Well, although I often try to avoid topical stuff on this blog, I thought that I’d write an extra article about passing the time during the current Coronavirus lockdown here in the UK. After all, as someone who wasn’t exactly the most extroverted person in the world before all of this happened, I’ve gained at least a little bit of knowledge about how to spend meaningful time alone on a reasonably low budget.
So, let’s get started:
1) The Internet: If you’re reading this, then you probably have an internet connection. This is good. There are an absolute ton of interesting free things on the internet that are well worth taking a look at if you want a substantial and meaningful way to pass the next few days, weeks or months. Here’s a small selection:
Let’s start with webcomics. In particular, the one webcomic I’d recommend taking a look at these days is probably Winston Rowntree’s “Subnormality“. In addition to featuring lots of cool-looking ultra-detailed artwork, a subtle punk sensibility and a level of emotional and intellectual depth that wouldn’t be out of place in a high-brow novel, pretty much every comic update is also a small graphic novel in it’s own right (the perfect length for the current time). This is the kind of enriching and utterly fascinating webcomic that you can lose yourself in for hours and not feel like you’ve wasted a single second.
As for reading matter – although I prefer physical books, I’d recommend taking a look at the free selection of Sir Arthur Conan Doyle’s “Sherlock Holmes” short stories and novellas on Project Gutenburg. It isn’t a complete selection (since one short story collection is still copyrighted in the US), but almost everything there can be read in any order that you want to – but be sure to read “The Memoirs Of Sherlock Holmes” before you read “The Return Of Sherlock Holmes” though.
Yes, the Sherlock Holmes stories are fairly old – but the writing style is surprisingly readable when you get used to it, even the novellas are often short enough not to get boring, most of the stories have aged surprisingly well (although one or two short stories unfortunately haven’t) and they usually have really gripping mystery plots too.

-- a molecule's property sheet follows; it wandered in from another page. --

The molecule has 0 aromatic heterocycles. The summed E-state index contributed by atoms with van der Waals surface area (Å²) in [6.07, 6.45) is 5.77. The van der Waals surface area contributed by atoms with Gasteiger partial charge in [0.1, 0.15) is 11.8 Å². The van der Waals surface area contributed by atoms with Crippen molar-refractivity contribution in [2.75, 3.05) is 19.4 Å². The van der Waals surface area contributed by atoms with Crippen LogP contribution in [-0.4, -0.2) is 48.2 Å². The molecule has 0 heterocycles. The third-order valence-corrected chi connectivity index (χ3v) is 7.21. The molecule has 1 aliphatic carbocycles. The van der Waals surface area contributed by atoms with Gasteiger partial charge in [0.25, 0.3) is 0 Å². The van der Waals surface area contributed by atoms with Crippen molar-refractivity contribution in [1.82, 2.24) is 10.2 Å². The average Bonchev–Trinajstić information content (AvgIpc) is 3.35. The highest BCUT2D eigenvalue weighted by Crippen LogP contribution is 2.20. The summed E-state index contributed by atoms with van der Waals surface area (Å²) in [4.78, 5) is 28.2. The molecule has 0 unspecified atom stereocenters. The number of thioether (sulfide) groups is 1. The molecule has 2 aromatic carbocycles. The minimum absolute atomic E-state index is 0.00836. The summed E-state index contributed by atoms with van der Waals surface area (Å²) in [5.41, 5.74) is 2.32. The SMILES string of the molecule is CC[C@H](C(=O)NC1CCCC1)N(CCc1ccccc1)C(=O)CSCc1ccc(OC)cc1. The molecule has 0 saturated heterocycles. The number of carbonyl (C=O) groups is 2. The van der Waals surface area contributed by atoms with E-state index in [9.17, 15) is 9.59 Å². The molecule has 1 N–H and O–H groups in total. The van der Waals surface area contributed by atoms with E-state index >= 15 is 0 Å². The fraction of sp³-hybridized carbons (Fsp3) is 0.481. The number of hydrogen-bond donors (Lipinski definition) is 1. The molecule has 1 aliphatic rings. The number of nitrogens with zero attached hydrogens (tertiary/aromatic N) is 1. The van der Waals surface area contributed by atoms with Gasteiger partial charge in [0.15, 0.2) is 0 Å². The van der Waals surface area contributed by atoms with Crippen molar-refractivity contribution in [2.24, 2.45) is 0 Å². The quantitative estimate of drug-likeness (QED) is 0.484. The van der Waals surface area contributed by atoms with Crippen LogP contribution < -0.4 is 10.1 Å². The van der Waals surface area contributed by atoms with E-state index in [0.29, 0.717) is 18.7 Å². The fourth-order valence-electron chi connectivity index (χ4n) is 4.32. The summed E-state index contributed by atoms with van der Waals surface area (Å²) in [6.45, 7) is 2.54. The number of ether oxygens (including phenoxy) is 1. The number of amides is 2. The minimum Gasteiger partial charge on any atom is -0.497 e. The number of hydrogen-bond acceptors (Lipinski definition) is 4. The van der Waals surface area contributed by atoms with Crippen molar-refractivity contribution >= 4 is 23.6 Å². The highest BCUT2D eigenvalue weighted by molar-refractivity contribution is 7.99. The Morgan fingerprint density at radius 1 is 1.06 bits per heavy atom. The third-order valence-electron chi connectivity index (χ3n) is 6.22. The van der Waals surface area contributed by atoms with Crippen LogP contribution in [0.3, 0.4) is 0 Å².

Another pair of out-of-copyright books that are well worth reading are John Kendrick Bangs’ “A House-Boat On The Styx” and its sequel “The Pursuit Of The House-Boat“. Yes, the writing style is a bit old and some moments may seem mildly dated – but, these things aside, these two comedy novellas about famous historical figures hanging out in the afterlife and having silly adventures still hold up reasonably well when read today.
Oh, and, of course – I can’t not mention Edgar Allen Poe’s “The Masque Of The Red Death“. If ever there was a 19th century horror story more suited to the current situation….
If reading isn’t your thing, then there is an absolute mountain of interesting Youtube channels that can provide many hours of interesting binge-watching too.
If you want something relaxing, I’d recommend this general interest/film-making channel by Austin McConnell, the landscape painting videos on the official Bob Ross Youtube channel or possibly a channel of long-form relaxation footage filmed by people walking around pre-pandemic cities on channels like Nomadic Ambience.
If you want to learn about how videogames are designed, then I’d recommend taking a look at channels like Extra Credits or Game Maker’s Toolkit. If you’re in the mood for the macabre and aren’t squeamish, then I’d recommend taking a look at Ryan Hollinger’s extended reviews/critiques of various horror movies. If you want an art channel with a slightly quirky and gothic sense of humour, then I’d recommend Mary Doodles. If you want high-brow mini-documentaries about art, film-making etc.. then take a look at Nerdwriter1. I could go on for a while, but there are a lot of very interesting binge-watchable Youtube channels out there.